In the wake of a several-week period filled with horrible, heartbreaking national and international news, we find ourselves now in the days leading up to the Thanksgiving weekend. A weekend that, traditionally, is spent with loved ones — friends, families — while sharing an immense sense of gratitude for everything the year has brought.
For many families, each year, the weekend brings its share of reflections, both good and bad. Silently, we harbor those moments we don’t feel belong around the dinner table at a festival of thanks — a loss, an illness, an annoyance at the office, an on-going drama, an illogical fear — and we speak of whatever comes to mind that we are, on the surface, thankful for.
In the days preceding our thanksgiving weekend we might try to distract ourselves from anything that might be contributing to a growing sense of dismay, or resentment, or sorrow — knowing the time to say aloud what we are grateful for is just around the corner. We might do extra on our to-do list so it’s less to think about. We may delegate the turkey to a different uncle this year so it’s less to stress about. We might add in an extra yoga class, to help us escape. We may, for example, switch from watching the news before bed to watching a favorite television show.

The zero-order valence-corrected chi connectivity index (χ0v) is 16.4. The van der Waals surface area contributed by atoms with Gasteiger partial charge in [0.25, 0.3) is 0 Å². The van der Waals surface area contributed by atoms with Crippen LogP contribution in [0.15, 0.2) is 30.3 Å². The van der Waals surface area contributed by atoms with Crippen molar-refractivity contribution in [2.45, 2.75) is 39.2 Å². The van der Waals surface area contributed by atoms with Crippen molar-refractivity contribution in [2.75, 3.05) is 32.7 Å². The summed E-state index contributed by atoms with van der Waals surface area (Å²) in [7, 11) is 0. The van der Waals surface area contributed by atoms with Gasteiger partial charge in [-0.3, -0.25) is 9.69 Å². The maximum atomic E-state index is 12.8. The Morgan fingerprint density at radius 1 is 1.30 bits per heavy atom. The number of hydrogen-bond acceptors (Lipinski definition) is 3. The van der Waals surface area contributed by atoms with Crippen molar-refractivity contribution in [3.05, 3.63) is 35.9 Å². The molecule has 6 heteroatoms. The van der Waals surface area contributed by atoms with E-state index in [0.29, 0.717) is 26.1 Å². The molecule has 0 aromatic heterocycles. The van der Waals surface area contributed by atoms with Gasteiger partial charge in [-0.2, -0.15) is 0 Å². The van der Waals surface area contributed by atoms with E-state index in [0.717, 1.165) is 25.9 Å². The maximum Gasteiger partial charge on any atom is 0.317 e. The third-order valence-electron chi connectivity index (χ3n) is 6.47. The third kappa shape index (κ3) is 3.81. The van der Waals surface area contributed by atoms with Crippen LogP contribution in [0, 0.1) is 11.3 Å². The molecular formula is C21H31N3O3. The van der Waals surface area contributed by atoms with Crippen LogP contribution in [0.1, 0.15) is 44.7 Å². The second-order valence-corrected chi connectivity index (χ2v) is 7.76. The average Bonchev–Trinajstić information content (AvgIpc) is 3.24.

There is, however, a downside to avoiding the reality of life as it comes. Not only does our ability to handle negative change in good health and sound mind weaken, but our vanity also increases.
That will never happen to me, we might think. Or, if that did happen to me, I would know what to do. Or, if I didn’t know what to do in that circumstance, someone else definitely would. It would all be fine.
By checking out of reality we enter a world of ignorant security and I, for one, am the first offender.
I have a tattoo on the inside of my right arm that says “shield your joyous ones,” a testament to the fact I believe innocence — not ignorance — is bliss and one deserves that bliss for as long as they can muster. When young, we bravely journey forward with little fear, unafraid of the trials of our future. Upon the first encounter with such an obstacle, we start to change.
We don’t like certain things.
We don’t trust certain people.
We stop drinking soda because apparently it will kill us.
We start to walk with caution, until, one day; we cease to walk at all.
But that’s not living. We all know the saying about the ship in the harbor and that not being what ships were built for. It is frightening to open our eyes to the world around us — to our hurting neighbors, to our hurting selves — but without knowing what we stand to lose, without understanding it, how can we give appropriate thanks?
Opening our eyes to reality, to the truth of this life, isn’t as easy as turning on the news or as visiting our sick relative. It takes giving thanks for those hardships, giving thanks out loud, and doing it every day.
And I’m not all there yet. I don’t think we are all expected to be there yet.
But this Thanksgiving, all-there or not-there I encourage you to not only think about health and family and a roof over your head, but think of all you’ve lost, all you’re missing, all you’re feeling less-than-grateful for, and give thanks anyway — because this is all we have.
That, in itself, is good enough reason.
— Andria Parker is an Instagram-obsessed idealist with at least 600 words to share on every topic, ever.